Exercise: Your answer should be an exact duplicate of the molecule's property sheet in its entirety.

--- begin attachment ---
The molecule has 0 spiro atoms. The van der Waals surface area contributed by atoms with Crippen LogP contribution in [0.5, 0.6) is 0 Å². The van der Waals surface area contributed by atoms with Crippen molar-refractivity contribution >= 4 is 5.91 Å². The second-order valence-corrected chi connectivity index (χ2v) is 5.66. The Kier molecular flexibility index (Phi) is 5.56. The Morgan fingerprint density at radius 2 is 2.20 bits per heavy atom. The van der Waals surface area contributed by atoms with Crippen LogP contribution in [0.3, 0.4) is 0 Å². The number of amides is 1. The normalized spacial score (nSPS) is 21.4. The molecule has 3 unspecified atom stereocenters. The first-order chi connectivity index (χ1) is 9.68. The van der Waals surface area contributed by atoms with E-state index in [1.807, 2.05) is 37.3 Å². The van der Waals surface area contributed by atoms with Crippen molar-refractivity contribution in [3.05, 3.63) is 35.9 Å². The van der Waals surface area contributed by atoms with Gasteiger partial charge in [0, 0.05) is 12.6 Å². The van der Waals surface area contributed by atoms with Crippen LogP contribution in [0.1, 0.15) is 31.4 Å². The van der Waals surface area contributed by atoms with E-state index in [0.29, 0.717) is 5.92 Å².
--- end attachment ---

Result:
The molecule has 0 spiro atoms. The van der Waals surface area contributed by atoms with Crippen LogP contribution in [0.5, 0.6) is 0 Å². The van der Waals surface area contributed by atoms with Crippen molar-refractivity contribution >= 4 is 5.91 Å². The second-order valence-corrected chi connectivity index (χ2v) is 5.66. The Kier molecular flexibility index (Phi) is 5.56. The Morgan fingerprint density at radius 2 is 2.20 bits per heavy atom. The van der Waals surface area contributed by atoms with Crippen LogP contribution in [0.3, 0.4) is 0 Å². The number of amides is 1. The normalized spacial score (nSPS) is 21.4. The molecule has 3 unspecified atom stereocenters. The first-order chi connectivity index (χ1) is 9.68. The van der Waals surface area contributed by atoms with E-state index in [1.807, 2.05) is 37.3 Å². The van der Waals surface area contributed by atoms with Crippen molar-refractivity contribution in [3.05, 3.63) is 35.9 Å². The van der Waals surface area contributed by atoms with Gasteiger partial charge in [0, 0.05) is 12.6 Å². The van der Waals surface area contributed by atoms with Crippen LogP contribution in [0.1, 0.15) is 31.4 Å². The van der Waals surface area contributed by atoms with E-state index in [0.29, 0.717) is 5.92 Å².